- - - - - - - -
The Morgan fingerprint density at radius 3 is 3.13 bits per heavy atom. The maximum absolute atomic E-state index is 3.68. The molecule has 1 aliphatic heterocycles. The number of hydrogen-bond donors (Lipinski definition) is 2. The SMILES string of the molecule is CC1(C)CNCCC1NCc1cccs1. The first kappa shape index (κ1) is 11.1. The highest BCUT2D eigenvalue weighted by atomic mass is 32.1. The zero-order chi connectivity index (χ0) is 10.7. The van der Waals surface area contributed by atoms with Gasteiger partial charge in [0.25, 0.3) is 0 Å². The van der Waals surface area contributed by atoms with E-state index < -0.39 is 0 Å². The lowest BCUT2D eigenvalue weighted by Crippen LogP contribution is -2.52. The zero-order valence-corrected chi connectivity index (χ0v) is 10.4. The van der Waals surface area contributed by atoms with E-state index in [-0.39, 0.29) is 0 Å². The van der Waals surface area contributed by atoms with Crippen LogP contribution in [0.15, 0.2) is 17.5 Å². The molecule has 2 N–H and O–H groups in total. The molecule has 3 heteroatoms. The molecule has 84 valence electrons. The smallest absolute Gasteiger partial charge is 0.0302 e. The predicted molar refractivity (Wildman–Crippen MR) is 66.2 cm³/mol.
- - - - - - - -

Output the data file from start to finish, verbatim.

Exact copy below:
The Morgan fingerprint density at radius 3 is 3.13 bits per heavy atom. The maximum absolute atomic E-state index is 3.68. The molecule has 1 aliphatic heterocycles. The number of hydrogen-bond donors (Lipinski definition) is 2. The SMILES string of the molecule is CC1(C)CNCCC1NCc1cccs1. The first kappa shape index (κ1) is 11.1. The highest BCUT2D eigenvalue weighted by atomic mass is 32.1. The zero-order chi connectivity index (χ0) is 10.7. The van der Waals surface area contributed by atoms with Gasteiger partial charge in [0.25, 0.3) is 0 Å². The van der Waals surface area contributed by atoms with E-state index < -0.39 is 0 Å². The lowest BCUT2D eigenvalue weighted by Crippen LogP contribution is -2.52. The zero-order valence-corrected chi connectivity index (χ0v) is 10.4. The van der Waals surface area contributed by atoms with E-state index in [-0.39, 0.29) is 0 Å². The van der Waals surface area contributed by atoms with Crippen LogP contribution in [0.15, 0.2) is 17.5 Å². The molecule has 2 N–H and O–H groups in total. The molecule has 3 heteroatoms. The molecule has 84 valence electrons. The smallest absolute Gasteiger partial charge is 0.0302 e. The predicted molar refractivity (Wildman–Crippen MR) is 66.2 cm³/mol.